Researchers customized carbon nanotubes potential deliver drugs into pancreatic cancer cells

Short carbon nanotubes delivers drug to pancreatic cancer cells

9:13 AM, 6th June 2014
customized carbon nanotubes
Researchers found that chemotherapy agents attached to nanotubes are too large to go through the pores of normal blood vessels (left), but small enough to pass through the pores of cancer-related vessels. Once through, the nanotubes can be taken up by cancer cells to deliver the drugs.

HOUSTON, US: According to researchers at Rice University and the University of Texas MD Anderson Cancer Centre, short, customized carbon nanotubes have the potential to deliver drugs to pancreatic cancer cells and destroy them from within.

Pristine nanotubes produced through a new process developed at Rice can be modified to carry drugs to tumors through gaps in blood-vessel walls that larger particles cannot fit through. The nanotubes may then target and infiltrate the cancerous cells’ nuclei, where the drugs can be released through sonication – that is, by shaking them. The research was led by Andrew Barron, Chemist, Rice University. The report appears in Royal Society of Chemistry’s Journal of Materials Chemistry B.

Most pancreatic cancer patients die within a year of diagnosis and have a five-year survival rate of 6 per cent, partially because there is no method for early detection, according to the American Cancer Society. Tumors are often inoperable and pancreatic cancer cells are also difficult to reach with chemotherapy, said co-author Jason Fleming, Professor, Surgical Oncology, MD Anderson.

“These findings are encouraging because they offer a potential delivery solution for pancreatic cancer patients whose tumors resist standard chemotherapy. There are molecular and biological barriers to efficient delivery of chemotherapy to pancreatic cancer tumors, and these nanotubes might be able to make some of those irrelevant,” said Fleming.

Rice scientists made nanotubes pure enough to modify for the purpose and small enough to squeeze through the body’s defenses, said Barron. The researchers knew from previous work that nanotubes could be modified – a process called functionalization – to carry chemotherapy agents and release them at a controlled rate through sonication. “This time, we were trying to work out how long the tubes should be and the extent of functionalization to maximize uptake by the cells,” said Barron.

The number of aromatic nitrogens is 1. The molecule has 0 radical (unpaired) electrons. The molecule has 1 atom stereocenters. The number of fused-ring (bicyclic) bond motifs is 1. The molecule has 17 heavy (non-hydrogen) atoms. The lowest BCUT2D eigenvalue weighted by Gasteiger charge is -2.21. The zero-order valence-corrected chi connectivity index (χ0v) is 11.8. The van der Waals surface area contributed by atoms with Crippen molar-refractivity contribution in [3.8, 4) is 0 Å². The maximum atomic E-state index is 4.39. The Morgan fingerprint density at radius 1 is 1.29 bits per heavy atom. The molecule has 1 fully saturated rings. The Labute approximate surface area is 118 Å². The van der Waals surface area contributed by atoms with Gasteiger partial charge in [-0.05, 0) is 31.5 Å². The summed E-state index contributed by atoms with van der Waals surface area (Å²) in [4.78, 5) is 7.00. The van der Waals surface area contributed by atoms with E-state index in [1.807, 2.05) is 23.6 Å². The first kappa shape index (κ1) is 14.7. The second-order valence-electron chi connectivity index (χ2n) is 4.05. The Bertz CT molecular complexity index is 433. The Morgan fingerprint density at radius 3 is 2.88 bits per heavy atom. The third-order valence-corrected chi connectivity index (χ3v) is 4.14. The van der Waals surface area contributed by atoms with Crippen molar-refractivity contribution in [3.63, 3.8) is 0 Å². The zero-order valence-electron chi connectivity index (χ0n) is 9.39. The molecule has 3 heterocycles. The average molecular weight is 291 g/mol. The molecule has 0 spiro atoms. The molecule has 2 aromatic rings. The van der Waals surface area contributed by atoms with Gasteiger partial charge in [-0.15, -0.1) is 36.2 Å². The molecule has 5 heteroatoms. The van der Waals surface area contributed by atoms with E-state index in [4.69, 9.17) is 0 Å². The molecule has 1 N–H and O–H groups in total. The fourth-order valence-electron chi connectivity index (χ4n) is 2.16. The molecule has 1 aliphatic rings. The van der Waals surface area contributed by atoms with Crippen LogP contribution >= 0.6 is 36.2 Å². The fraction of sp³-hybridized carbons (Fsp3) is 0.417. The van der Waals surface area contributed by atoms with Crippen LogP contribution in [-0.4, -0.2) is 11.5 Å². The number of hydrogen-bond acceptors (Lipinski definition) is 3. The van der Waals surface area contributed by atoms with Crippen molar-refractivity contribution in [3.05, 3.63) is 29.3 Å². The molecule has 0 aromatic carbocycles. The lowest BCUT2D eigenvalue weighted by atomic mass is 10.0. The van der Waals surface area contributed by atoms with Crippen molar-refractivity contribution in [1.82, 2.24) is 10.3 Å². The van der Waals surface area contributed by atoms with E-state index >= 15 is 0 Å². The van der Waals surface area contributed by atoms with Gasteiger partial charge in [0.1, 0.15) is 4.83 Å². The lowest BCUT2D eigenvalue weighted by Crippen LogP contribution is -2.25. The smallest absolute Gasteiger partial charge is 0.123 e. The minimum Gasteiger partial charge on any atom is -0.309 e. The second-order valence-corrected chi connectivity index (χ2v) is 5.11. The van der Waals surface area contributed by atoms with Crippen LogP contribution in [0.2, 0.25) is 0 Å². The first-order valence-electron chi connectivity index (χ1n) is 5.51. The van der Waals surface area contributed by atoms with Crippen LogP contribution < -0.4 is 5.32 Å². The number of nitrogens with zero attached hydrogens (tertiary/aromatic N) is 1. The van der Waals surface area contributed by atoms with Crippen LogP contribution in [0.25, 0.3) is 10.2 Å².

“Several discoveries were key. First, Rice graduate student, alumnus and co-author Alvin Orbaek purified the carbon nanotubes of iron catalysts necessary to their growth by flushing them with chlorine. Leftover iron particles damage the tubes through oxidation. That makes subsequent use difficult,” said Barron.

The next step was to cut the nanotubes down to size. Very long nanotubes are floppy and hard to deal with, said Barron. Enrico Andreoli, Postdoctoral Research Associate in Barron’s group and lead author of the paper, used a thermal process to chop them to an average length of 50 nanometre. (A human hair is about 100,000 nanometre wide.)

“Instead of ending up with a fluffy nanotube powder, we get something that looks like a hockey puck. It’s not dense - it looks like a spongy puck - but you can cut it with a razor blade. You can weigh it and do accurate chemistry with it,” added Barron.

Barron’s lab added polyethyleneimine (PEI) to the nanotube surfaces. In lab tests, the modified tubes were easily dispersed in liquid and able to pass through barriers into live cancer cells to infiltrate the nuclei. A small-molecule variant of PEI proved to be less toxic to cells than larger versions, said Barron.

“This research shows that the particles are small enough to get inside cells where you like them to be and that they may have an increased killing advantage - but that’s still unknown,” said Fleming.

Fleming, whose work focuses on improving drug delivery for pancreatic cancer, cautioned that more research is required. “The next step will be to test this approach in mice that have allografts taken from human tumors. The architecture of these tumors will more closely resemble that of human pancreatic cancer,” added Fleming.

Co-authors of the study are Robert Hauge, a distinguished faculty fellow in chemistry, and Wade Adams, a senior faculty fellow in materials science and nanoengineering, both at Rice, and postdoctoral fellow Rei Suzuki and Manoop Bhutani, a professor of gastroenterology, hepatology and nutrition, both at MD Anderson. Barron is Rice’s Charles W. Duncan Jr.–Welch Professor of Chemistry and a professor of materials science and nanoengineering.

 

© Rice University News

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